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Let's tree what we can do

County keen to solve issue of dying trees in front of courthouse

The county commissioners are keen to solve the issue of the dying trees in front of the courthouse. No resolution was reached earlier this month when Facilities Maintenance Supervisor Larry Schommer approached the Sundance City Council to find out who is responsible for maintaining and replacing them.

Schommer told the commissioners last week that it would cost between $400 and $900 to treat the one fruit tree that is certainly going to die from blight without intervention. After finding this out, he said, he spoke with Mayor Paul Brooks and the “conversation was good”.

He then spoke to Public Works Director Mac Erickson, knowing that the American Forestry arborist who visited town a couple of weeks ago had also inspected other trees in the city and hoping to collaborate on a solution. He was invited to attend the council’s work session to join in the conversation.

However, said Schommer, things did not go as expected. He said he felt the mayor “was wanting to argue with me” and responded to a query on who would pay for the tree replacement by asking him to leave.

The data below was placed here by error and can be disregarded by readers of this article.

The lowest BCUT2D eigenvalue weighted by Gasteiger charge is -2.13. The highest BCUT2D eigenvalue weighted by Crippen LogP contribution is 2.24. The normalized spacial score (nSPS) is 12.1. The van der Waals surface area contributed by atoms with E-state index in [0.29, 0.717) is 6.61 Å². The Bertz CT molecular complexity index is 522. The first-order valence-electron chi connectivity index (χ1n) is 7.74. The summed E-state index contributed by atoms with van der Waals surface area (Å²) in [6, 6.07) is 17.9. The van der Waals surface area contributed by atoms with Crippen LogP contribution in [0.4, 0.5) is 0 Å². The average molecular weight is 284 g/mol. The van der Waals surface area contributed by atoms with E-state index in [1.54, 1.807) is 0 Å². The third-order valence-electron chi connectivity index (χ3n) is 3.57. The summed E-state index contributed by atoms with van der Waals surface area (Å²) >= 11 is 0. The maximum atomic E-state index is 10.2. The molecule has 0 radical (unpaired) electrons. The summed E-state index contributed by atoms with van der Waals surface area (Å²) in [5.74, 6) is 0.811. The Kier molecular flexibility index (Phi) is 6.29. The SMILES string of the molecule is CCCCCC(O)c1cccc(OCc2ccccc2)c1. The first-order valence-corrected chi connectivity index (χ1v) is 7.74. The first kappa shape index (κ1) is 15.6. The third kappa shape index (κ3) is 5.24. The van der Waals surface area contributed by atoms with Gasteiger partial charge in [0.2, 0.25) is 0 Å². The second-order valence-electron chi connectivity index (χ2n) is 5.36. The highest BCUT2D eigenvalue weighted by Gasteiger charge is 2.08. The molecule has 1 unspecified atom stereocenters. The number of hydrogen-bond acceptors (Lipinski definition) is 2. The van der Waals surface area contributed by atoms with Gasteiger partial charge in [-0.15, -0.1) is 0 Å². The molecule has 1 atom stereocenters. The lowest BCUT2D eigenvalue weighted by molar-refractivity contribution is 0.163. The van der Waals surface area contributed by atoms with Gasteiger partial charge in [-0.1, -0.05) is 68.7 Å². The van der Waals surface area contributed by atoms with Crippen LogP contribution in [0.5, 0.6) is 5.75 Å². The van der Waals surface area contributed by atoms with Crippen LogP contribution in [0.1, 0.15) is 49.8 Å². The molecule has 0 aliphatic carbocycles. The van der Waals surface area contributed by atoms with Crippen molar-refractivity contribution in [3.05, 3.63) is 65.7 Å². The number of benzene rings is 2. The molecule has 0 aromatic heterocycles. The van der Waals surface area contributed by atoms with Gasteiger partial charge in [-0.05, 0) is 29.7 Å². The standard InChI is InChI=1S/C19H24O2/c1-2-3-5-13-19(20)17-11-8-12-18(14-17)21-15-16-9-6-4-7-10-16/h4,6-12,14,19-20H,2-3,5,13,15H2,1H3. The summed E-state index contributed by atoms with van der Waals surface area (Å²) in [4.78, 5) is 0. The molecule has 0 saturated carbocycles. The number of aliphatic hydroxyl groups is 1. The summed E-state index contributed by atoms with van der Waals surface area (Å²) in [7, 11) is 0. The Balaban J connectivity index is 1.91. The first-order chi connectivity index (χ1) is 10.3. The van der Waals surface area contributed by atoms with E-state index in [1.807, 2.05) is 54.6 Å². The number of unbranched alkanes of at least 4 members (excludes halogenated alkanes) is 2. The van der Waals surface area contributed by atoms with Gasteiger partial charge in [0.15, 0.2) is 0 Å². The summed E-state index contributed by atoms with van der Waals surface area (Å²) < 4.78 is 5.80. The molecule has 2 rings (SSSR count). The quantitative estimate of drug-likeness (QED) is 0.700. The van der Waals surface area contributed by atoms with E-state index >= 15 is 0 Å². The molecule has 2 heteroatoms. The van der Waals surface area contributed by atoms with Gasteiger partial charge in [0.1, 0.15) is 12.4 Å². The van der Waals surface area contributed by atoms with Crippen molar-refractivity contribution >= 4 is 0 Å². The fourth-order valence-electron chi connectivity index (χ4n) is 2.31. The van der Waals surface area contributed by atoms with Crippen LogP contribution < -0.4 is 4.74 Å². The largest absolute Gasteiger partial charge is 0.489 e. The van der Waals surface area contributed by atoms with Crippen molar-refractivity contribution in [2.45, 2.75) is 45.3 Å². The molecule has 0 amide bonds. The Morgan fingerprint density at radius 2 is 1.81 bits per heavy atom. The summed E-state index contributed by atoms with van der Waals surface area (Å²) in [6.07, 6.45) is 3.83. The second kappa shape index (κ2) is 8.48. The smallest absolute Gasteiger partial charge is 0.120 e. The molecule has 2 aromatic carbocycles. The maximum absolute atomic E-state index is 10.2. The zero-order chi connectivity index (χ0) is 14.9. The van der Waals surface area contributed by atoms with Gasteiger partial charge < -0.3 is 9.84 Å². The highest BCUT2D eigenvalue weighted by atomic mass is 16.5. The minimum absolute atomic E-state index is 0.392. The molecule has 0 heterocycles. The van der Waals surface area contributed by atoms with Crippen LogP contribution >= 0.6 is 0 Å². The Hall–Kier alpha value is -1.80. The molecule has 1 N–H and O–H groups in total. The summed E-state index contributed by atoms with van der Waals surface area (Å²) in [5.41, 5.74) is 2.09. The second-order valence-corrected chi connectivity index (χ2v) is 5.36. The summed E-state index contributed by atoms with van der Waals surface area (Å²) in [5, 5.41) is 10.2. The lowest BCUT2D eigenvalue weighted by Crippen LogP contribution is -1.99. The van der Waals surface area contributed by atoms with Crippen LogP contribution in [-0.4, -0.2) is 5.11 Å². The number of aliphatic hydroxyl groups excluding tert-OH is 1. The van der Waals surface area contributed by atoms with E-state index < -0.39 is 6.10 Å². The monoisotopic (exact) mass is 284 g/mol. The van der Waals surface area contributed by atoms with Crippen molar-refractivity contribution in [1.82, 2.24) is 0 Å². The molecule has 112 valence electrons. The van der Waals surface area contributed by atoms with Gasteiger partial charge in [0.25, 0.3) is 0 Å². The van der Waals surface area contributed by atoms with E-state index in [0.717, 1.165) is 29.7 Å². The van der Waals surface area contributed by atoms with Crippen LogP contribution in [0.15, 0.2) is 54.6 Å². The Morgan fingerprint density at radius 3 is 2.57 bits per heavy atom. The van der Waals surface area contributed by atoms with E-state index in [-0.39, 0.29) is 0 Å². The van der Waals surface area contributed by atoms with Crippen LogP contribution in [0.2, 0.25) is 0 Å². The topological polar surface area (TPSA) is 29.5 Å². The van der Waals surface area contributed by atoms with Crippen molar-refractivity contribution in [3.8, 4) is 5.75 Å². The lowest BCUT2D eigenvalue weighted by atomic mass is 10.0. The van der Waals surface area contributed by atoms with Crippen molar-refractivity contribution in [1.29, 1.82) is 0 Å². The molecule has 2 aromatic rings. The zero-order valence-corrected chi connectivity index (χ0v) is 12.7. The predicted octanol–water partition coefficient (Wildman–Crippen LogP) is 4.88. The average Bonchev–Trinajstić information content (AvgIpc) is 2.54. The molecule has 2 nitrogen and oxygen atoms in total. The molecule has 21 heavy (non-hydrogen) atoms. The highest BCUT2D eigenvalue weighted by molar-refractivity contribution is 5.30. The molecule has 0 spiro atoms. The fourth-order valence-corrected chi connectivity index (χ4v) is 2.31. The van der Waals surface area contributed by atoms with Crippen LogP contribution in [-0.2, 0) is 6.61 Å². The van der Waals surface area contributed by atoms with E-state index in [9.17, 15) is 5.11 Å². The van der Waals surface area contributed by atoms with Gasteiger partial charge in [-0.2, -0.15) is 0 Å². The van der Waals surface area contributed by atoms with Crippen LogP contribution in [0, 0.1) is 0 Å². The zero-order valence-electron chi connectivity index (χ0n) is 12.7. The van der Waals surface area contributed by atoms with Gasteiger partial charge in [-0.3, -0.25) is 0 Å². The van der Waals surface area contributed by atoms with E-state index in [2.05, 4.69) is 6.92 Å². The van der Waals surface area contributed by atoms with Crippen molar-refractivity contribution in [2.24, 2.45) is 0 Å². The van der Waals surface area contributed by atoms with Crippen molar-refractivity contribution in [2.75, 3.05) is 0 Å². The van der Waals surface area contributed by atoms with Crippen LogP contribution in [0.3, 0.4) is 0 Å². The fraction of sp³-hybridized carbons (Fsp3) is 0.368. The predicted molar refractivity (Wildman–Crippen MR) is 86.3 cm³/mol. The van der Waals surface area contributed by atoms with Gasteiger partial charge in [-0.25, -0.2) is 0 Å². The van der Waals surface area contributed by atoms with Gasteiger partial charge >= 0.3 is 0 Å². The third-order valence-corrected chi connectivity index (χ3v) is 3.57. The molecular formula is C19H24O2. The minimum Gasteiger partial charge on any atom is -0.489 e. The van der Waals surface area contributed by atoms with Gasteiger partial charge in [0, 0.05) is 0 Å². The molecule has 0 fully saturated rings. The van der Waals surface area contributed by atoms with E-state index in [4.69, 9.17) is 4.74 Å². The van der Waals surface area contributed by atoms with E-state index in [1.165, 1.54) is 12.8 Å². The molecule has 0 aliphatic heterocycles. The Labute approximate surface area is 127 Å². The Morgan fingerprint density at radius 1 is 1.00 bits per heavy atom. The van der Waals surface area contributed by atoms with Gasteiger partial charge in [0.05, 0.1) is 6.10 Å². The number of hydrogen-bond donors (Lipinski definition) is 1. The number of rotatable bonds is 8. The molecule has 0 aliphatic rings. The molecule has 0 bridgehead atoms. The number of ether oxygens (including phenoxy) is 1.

“I wasn’t arguing, I was asking a question,” Schommer told the commission.

Commissioner Fred Devish stated that, through happenstance, he has since had opportunity to speak with Council Member Joe Wilson, who agreed that Schommer had not been out of line and said he would follow up on the matter.

The unexpectedly contentious nature of the issue has not deterred the commission from wishing to find a quick solution, rather than leave empty spots where trees once stood at the front of the building. New trees, however, are not necessarily the most favorable option, particularly as blight causes the roots of trees to become acidic and spoils the soil, which could prevent replacement trees from thriving.

Devish, for instance, said he loves trees but they can make parking harder, and therefore he was thinking of removable statues that can be taken inside during snow-plow season. Commissioner Kelly Dennis agreed that this or large, removable planters could be “less maintenance”.

“This is all stuff that’s in flux,” Devish said. “…We’re not against having something that looks nice – but functional, maybe, too.”

Devish suggested looking into potential beautification grants through WYDOT. Schommer responded that he has noticed seven or eight other spots around town in which the trees have yet to be replaced and said he would like to know first what the city’s plan is.

Whatever the answer, Schommer said he will do his best to pursue the issue aggressively, with the goal of making sure the front of the courthouse continues to look its best.

 
 
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